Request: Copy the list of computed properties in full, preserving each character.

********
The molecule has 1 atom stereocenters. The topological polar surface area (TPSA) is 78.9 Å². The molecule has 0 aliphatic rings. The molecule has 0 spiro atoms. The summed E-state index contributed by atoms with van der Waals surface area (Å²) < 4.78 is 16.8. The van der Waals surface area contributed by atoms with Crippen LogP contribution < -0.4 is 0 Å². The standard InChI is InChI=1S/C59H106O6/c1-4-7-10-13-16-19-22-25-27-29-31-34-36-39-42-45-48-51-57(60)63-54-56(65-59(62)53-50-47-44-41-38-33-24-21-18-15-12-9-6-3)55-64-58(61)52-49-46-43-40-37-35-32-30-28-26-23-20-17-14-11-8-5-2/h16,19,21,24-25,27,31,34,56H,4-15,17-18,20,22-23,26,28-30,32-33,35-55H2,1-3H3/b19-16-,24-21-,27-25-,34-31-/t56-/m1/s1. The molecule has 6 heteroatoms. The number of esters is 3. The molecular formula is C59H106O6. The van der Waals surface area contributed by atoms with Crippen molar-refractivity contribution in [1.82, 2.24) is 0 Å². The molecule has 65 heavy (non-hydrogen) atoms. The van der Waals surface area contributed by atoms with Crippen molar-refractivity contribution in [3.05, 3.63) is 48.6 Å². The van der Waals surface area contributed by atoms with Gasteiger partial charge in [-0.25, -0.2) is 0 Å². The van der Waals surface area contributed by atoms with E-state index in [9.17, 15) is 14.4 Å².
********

The molecule has 1 atom stereocenters. The topological polar surface area (TPSA) is 78.9 Å². The molecule has 0 aliphatic rings. The molecule has 0 spiro atoms. The summed E-state index contributed by atoms with van der Waals surface area (Å²) < 4.78 is 16.8. The van der Waals surface area contributed by atoms with Crippen LogP contribution < -0.4 is 0 Å². The standard InChI is InChI=1S/C59H106O6/c1-4-7-10-13-16-19-22-25-27-29-31-34-36-39-42-45-48-51-57(60)63-54-56(65-59(62)53-50-47-44-41-38-33-24-21-18-15-12-9-6-3)55-64-58(61)52-49-46-43-40-37-35-32-30-28-26-23-20-17-14-11-8-5-2/h16,19,21,24-25,27,31,34,56H,4-15,17-18,20,22-23,26,28-30,32-33,35-55H2,1-3H3/b19-16-,24-21-,27-25-,34-31-/t56-/m1/s1. The molecule has 6 heteroatoms. The number of esters is 3. The molecular formula is C59H106O6. The van der Waals surface area contributed by atoms with Crippen molar-refractivity contribution in [1.82, 2.24) is 0 Å². The molecule has 65 heavy (non-hydrogen) atoms. The van der Waals surface area contributed by atoms with Crippen molar-refractivity contribution in [3.05, 3.63) is 48.6 Å². The van der Waals surface area contributed by atoms with Gasteiger partial charge in [-0.25, -0.2) is 0 Å². The van der Waals surface area contributed by atoms with E-state index in [9.17, 15) is 14.4 Å².